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1.2. Wealth Creation and Value Added

Modern finance theory regards capital investment as the springboard for wealth creation. Essentially, financial managers maximise stakeholder wealth by generating cash returns that are more favorable than those available elsewhere. In a mature, mixed market economy, they translate this strategic goal into action through the capital market.

Figure 1:1 reveals that companies come into being financed by external funding, which invariably includes debt, as well as equity and perhaps an element of government aid.

If their investment policies satisfy consumer needs, firms should make money profits that at least equal their overall cost of funds, as measured by their investors' desired rates of return. These will be distributed to the providers of debt capital in the form of interest, with the balance either paid to shareholders as a dividend, or retained by the company to finance future investment to create capital gains.

Either way, managerial ability to sustain or increase the investor returns through a continual search for investment opportunities should then attract further funding from the capital market, so that individual companies grow.

The Mixed Market Economy

Figure 1.1: The Mixed Market Economy

If firms make money profits that exceed their overall cost of funds (positive ENPV) they create what is termed economic value added (EVA) for their shareholders. EVA provides a financial return to shareholders in excess of their normal return at no expense to other stakeholders. Given an efficient capital market with no barriers to trade, (more of which later) demand for a company's shares, driven by its EVA, should then rise. The market price of shares will also rise to a higher equilibrium position, thereby creating market value added (MVA) for the mutual benefit of the firm, its owners and prospective investors.

Of course, an old saying is that "the price of shares can fall, as well as rise", depending on economic performance. Companies engaged in inefficient or irrelevant activities, which produce periodic losses (negative EVA) are gradually starved of finance because of reduced dividends, inadequate retentions and the capital market's unwillingness to replenish their asset base at lower market prices (negative MVA).

Figure 1.2 distinguishes the "winners" from the "losers" in their drive to add value by summarising in financial terms why some companies fail. These may then fall prey to take-over as share values plummet, or even implode and disappear altogether.

1.3. The Investment and Finance Decision

On a more optimistic note, we can define successful management policies of wealth maximisation that increase share price, in terms of two distinct but inter-related functions.

Investment policy selects an optimum portfolio of investment opportunities that maximise anticipated net cash inflows (ENPV) at minimum risk.

Finance policy identifies potential fund sources (equity and debt, long or short) required to sustain investment, evaluates the risk-adjusted returns expected by each and then selects the optimum mix that will minimise their overall weighted average cost of capital (WACC).

The two functions are interrelated because the financial returns required by a company's capital providers must be compared to its business returns from investment proposals to establish whether they should be accepted.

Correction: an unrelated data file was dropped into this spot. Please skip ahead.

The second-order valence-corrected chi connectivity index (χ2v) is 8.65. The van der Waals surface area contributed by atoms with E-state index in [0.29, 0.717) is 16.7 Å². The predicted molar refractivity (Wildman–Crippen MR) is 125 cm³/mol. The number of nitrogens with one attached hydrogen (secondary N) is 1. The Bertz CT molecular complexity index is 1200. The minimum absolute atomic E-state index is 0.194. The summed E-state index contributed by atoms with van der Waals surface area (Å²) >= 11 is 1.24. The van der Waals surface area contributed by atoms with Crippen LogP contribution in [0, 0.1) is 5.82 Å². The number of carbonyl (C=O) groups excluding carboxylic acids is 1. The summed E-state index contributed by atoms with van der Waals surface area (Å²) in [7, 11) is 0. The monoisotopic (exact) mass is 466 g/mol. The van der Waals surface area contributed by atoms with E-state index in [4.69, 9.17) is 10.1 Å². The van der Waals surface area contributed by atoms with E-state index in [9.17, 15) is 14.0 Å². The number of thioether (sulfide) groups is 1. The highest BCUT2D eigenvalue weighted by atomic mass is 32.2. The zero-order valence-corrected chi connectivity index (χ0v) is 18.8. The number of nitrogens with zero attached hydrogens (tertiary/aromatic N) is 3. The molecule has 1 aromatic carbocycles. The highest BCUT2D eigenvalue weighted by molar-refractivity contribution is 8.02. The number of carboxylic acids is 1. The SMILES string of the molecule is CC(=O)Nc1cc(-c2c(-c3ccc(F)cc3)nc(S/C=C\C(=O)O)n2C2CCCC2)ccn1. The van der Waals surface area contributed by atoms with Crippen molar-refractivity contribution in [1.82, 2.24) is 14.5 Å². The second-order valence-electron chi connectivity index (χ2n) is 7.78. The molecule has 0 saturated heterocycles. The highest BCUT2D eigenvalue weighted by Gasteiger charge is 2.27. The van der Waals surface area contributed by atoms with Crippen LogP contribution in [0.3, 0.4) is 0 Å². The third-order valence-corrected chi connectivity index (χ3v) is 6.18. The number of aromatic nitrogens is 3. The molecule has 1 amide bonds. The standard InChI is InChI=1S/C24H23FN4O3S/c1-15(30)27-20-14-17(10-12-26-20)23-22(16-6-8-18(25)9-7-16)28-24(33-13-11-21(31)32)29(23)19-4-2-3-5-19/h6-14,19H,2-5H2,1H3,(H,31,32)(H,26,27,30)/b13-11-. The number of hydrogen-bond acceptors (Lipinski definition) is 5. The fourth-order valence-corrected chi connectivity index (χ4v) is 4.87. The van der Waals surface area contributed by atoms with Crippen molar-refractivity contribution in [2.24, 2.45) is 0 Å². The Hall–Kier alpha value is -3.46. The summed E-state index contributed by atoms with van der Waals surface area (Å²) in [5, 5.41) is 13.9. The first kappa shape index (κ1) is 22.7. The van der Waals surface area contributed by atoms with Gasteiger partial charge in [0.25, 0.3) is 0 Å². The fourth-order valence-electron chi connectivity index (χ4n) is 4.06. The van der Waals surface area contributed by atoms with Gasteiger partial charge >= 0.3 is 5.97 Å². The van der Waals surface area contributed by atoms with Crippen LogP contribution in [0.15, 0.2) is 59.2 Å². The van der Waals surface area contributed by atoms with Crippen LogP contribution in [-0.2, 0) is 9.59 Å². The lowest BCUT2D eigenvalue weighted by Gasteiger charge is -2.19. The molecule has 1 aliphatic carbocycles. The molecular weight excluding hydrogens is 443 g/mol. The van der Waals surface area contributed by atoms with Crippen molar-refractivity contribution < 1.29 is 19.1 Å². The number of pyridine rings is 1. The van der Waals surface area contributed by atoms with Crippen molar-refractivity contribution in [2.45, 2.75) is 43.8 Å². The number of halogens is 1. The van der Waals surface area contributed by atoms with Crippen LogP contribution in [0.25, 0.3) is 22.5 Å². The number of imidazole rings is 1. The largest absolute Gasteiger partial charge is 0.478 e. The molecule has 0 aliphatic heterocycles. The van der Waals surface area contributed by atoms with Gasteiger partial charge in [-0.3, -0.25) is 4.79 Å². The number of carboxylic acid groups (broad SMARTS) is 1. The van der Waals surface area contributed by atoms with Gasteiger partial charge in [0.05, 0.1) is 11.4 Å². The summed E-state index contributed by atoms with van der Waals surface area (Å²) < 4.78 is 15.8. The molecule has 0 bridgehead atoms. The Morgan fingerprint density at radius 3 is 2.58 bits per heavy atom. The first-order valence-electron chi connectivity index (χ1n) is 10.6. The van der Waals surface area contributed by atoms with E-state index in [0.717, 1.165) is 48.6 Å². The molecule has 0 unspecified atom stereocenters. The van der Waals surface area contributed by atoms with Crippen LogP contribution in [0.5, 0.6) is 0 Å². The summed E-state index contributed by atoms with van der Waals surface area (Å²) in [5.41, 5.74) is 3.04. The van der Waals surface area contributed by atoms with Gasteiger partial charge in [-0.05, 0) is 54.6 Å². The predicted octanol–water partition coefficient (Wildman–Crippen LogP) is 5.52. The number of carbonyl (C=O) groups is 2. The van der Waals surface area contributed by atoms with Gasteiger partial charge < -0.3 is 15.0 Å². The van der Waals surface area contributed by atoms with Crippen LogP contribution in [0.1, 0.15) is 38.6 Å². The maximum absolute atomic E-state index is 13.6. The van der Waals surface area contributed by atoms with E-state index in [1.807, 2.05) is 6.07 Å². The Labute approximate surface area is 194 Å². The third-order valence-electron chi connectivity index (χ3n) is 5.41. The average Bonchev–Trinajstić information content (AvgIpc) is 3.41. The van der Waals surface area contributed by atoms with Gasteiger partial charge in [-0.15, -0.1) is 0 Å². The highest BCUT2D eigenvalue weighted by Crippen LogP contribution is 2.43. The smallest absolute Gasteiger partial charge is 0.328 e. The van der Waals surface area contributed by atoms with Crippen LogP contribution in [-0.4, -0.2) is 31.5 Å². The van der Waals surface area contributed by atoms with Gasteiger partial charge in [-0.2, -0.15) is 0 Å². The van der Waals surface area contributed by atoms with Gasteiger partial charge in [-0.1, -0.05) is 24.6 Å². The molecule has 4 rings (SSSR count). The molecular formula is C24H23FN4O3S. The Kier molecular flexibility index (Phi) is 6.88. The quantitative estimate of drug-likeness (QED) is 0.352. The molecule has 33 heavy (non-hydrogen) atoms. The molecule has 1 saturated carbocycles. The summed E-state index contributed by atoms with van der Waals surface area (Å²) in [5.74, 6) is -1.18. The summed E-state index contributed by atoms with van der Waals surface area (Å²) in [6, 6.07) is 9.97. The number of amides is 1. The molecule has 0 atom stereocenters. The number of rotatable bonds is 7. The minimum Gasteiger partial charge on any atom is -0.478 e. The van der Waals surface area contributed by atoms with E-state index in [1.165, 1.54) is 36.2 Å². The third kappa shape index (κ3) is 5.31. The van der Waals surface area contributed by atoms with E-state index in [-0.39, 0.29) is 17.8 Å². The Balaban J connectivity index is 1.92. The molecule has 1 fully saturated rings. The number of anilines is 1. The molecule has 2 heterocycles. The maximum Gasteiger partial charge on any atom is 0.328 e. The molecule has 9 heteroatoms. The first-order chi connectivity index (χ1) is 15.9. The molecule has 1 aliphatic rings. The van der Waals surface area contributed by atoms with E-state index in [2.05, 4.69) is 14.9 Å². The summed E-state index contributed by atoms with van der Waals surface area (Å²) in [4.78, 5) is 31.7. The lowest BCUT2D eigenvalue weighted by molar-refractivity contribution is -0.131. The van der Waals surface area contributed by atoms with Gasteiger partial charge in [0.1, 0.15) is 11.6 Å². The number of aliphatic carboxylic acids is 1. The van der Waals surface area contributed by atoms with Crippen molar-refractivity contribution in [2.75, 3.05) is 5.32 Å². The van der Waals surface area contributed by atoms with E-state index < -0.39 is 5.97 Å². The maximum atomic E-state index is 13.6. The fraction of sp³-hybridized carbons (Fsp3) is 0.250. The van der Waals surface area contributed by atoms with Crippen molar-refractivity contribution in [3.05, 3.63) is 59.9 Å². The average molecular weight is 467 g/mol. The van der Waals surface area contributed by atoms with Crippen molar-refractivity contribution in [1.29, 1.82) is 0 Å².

And while investment decisions obviously precede finance decisions (without the former we don't need the latter) what ultimately concerns the firm is not only the profitability of investment but also whether it satisfies the capital market's financial expectations.

Corporate Economic Performance, Winners and Losers.

Figure 1:2: Corporate Economic Performance, Winners and Losers.

Strategic managerial investment and finance functions are therefore inter-related via a company's weighted, average cost of capital (WACC).

From a financial perspective, it represents the overall costs incurred in the acquisition of funds. A complex concept, it embraces explicit interest on borrowings or dividends paid to shareholders. However, companies also finance their operations by utilizing funds from a variety of sources, both long and short term, at an implicit or opportunity cost. Such funds include trade credit granted by suppliers, deferred taxation, as well as retained earnings, without which companies would presumably have to raise funds elsewhere. In addition, there are implicit costs associated with depreciation and other non-cash expenses. These too, represent retentions that are available for reinvestment.

In terms of the corporate investment decision, a firm's WACC represents the overall cut-off rate that justifies the financial decision to acquire funding for an investment proposal (as we shall discover, a zero NPV).

In an ideal world of wealth maximisation, it follows that if corporate cash profits exceed overall capital costs (WACC) then NPV will be positive, producing a positive EVA. Thus:

- If management wish to increase shareholder wealth, using share price (MVA) as a vehicle, then it must create positive EVA as the driver.

- Negative EVA is only acceptable in the short term.

- If share price is to rise long term, then a company should not invest funds from any source unless the marginal yield on new investment at least equals the rate of return that the provider of capital can earn elsewhere on comparable investments of equivalent risk.

Figure 1:3 overleaf, charts the strategic objectives of financial management relative to the investment and finance decisions that enhance corporate wealth and share price.

Strategic Financial Management

Figure 1.3: Strategic Financial Management

 
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